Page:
I have a three-year-old granddaughter named Lydia. Like all granddaughters the world over, mine is extremely bright, cute, and totally amazing. And like all three-year-olds, Lydia is extremely inquisitive. In other words, she is in the “WHY” stage of life.
“Nana, why is your neck all wrinkly?”
“Because I’m getting old.”
I’d like the answer to that one also.
Generally little ones tend to outgrow that WHY stage as they mature. I wonder why? As we grow, do we not care about things as much…or have we already learned all the answers? I have to say though, no matter how far one travels from the WHY stages of a three-year-old, occasionally questions pop up, and we wonder – “WHY?”
For example, the other night I was in the bathroom when I noticed a new roll of toilet paper sitting on the vanity counter. I then noticed that the toilet paper spindle was empty. Okay, here comes the big question:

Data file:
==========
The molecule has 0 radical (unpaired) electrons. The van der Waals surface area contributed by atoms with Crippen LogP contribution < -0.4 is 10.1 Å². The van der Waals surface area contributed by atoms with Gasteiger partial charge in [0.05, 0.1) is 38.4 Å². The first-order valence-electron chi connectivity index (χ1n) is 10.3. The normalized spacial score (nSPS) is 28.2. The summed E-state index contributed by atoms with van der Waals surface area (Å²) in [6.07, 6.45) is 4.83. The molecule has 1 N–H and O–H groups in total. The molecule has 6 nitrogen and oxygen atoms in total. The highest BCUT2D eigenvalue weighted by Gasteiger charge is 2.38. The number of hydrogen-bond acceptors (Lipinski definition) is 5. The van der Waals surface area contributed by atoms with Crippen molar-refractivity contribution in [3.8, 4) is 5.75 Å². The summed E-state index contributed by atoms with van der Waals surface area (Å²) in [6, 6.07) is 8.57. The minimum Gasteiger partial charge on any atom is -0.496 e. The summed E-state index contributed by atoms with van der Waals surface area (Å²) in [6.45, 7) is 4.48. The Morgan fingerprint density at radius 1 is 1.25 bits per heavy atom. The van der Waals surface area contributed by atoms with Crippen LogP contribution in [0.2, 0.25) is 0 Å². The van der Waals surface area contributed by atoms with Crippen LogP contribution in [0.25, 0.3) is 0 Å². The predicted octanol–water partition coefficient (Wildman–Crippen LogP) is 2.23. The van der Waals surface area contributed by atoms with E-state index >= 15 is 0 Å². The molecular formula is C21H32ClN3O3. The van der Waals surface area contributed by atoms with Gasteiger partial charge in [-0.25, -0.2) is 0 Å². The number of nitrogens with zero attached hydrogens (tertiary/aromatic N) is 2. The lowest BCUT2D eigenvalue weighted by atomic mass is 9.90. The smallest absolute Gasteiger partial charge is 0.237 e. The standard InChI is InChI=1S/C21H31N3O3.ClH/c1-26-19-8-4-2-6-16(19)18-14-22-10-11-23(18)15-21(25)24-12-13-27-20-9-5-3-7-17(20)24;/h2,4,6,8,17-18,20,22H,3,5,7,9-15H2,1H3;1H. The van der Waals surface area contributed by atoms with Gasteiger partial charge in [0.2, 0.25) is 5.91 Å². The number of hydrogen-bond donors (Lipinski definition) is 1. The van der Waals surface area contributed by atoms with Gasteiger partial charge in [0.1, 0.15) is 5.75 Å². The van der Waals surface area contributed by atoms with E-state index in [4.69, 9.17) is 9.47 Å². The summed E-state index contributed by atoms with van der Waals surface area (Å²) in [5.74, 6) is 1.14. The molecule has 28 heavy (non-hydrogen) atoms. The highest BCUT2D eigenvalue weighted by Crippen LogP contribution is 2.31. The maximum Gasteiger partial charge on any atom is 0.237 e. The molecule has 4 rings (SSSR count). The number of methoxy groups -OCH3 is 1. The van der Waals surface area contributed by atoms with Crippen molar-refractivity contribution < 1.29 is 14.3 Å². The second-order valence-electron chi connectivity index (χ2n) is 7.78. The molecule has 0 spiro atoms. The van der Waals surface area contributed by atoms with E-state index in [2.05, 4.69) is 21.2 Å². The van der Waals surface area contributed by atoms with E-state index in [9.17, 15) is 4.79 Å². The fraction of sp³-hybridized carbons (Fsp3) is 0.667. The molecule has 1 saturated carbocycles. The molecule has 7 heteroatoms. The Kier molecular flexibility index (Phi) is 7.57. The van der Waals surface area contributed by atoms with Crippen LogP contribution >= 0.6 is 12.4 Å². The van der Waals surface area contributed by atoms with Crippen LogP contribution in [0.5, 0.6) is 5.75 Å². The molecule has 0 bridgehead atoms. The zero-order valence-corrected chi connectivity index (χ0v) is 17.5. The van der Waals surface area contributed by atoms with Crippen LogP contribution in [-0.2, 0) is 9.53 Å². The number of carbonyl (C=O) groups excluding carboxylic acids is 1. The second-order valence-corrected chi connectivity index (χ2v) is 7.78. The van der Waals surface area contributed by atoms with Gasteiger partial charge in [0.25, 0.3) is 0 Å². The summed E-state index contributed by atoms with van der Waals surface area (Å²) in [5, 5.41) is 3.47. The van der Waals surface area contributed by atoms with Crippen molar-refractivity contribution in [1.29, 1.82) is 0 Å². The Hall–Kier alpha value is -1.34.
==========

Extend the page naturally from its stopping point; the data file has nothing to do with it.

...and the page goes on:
“WHY can’t other people change the rolls of toilet paper?”
I did a little research into the topic of toilet paper – just looking for some insight. Did you know that toilet paper was first used by the Emperor of China in 1391? His sheets of TP were two feet X three feet. Obviously, not on a roll. I wonder if a servant had to bring in a sheet each time the Emperor visited the ‘throne’?
Joseph Gayetty first sold factory-made loose sheets of toilet paper in 1857. (A bit smaller than the Emperors’ no doubt).
Zeth Wheeler patented rolled and perforated toilet paper in 1871.
In 1935, Northern Tissue advertised “splinter free” toilet paper. (A real improvement in product quality!)
Looking back through history, the invention and production of toilet paper shows creativeness and intelligence. It also shows a major involvement of the male species. So, if they were clever enough to make a roll of toilet paper. . .
WHY can’t they change a roll of toilet paper?